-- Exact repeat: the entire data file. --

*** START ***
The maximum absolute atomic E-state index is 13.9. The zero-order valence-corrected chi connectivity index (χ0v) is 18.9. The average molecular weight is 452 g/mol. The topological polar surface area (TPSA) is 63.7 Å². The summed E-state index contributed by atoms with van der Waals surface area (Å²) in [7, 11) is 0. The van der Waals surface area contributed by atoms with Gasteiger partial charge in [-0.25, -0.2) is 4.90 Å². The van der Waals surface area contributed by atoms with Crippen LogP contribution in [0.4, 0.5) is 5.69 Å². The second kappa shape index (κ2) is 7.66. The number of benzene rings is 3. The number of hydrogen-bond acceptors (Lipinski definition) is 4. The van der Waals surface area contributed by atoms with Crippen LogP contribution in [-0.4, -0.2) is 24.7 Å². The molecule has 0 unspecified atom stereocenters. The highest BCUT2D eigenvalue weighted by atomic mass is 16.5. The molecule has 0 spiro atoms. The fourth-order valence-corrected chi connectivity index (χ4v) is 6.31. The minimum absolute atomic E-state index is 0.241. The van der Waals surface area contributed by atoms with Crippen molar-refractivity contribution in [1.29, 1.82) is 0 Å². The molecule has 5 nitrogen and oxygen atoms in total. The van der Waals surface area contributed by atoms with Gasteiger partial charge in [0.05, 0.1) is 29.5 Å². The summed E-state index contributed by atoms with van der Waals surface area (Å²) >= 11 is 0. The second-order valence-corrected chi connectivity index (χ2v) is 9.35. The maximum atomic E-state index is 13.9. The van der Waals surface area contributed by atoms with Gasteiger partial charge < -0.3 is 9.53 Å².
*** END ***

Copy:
The maximum absolute atomic E-state index is 13.9. The zero-order valence-corrected chi connectivity index (χ0v) is 18.9. The average molecular weight is 452 g/mol. The topological polar surface area (TPSA) is 63.7 Å². The summed E-state index contributed by atoms with van der Waals surface area (Å²) in [7, 11) is 0. The van der Waals surface area contributed by atoms with Gasteiger partial charge in [-0.25, -0.2) is 4.90 Å². The van der Waals surface area contributed by atoms with Crippen LogP contribution in [0.4, 0.5) is 5.69 Å². The second kappa shape index (κ2) is 7.66. The number of benzene rings is 3. The number of hydrogen-bond acceptors (Lipinski definition) is 4. The van der Waals surface area contributed by atoms with Crippen LogP contribution in [-0.4, -0.2) is 24.7 Å². The molecule has 0 unspecified atom stereocenters. The highest BCUT2D eigenvalue weighted by atomic mass is 16.5. The molecule has 0 spiro atoms. The fourth-order valence-corrected chi connectivity index (χ4v) is 6.31. The minimum absolute atomic E-state index is 0.241. The van der Waals surface area contributed by atoms with Crippen molar-refractivity contribution in [1.29, 1.82) is 0 Å². The molecule has 5 nitrogen and oxygen atoms in total. The van der Waals surface area contributed by atoms with Gasteiger partial charge in [0.05, 0.1) is 29.5 Å². The summed E-state index contributed by atoms with van der Waals surface area (Å²) >= 11 is 0. The second-order valence-corrected chi connectivity index (χ2v) is 9.35. The maximum atomic E-state index is 13.9. The van der Waals surface area contributed by atoms with Gasteiger partial charge < -0.3 is 9.53 Å².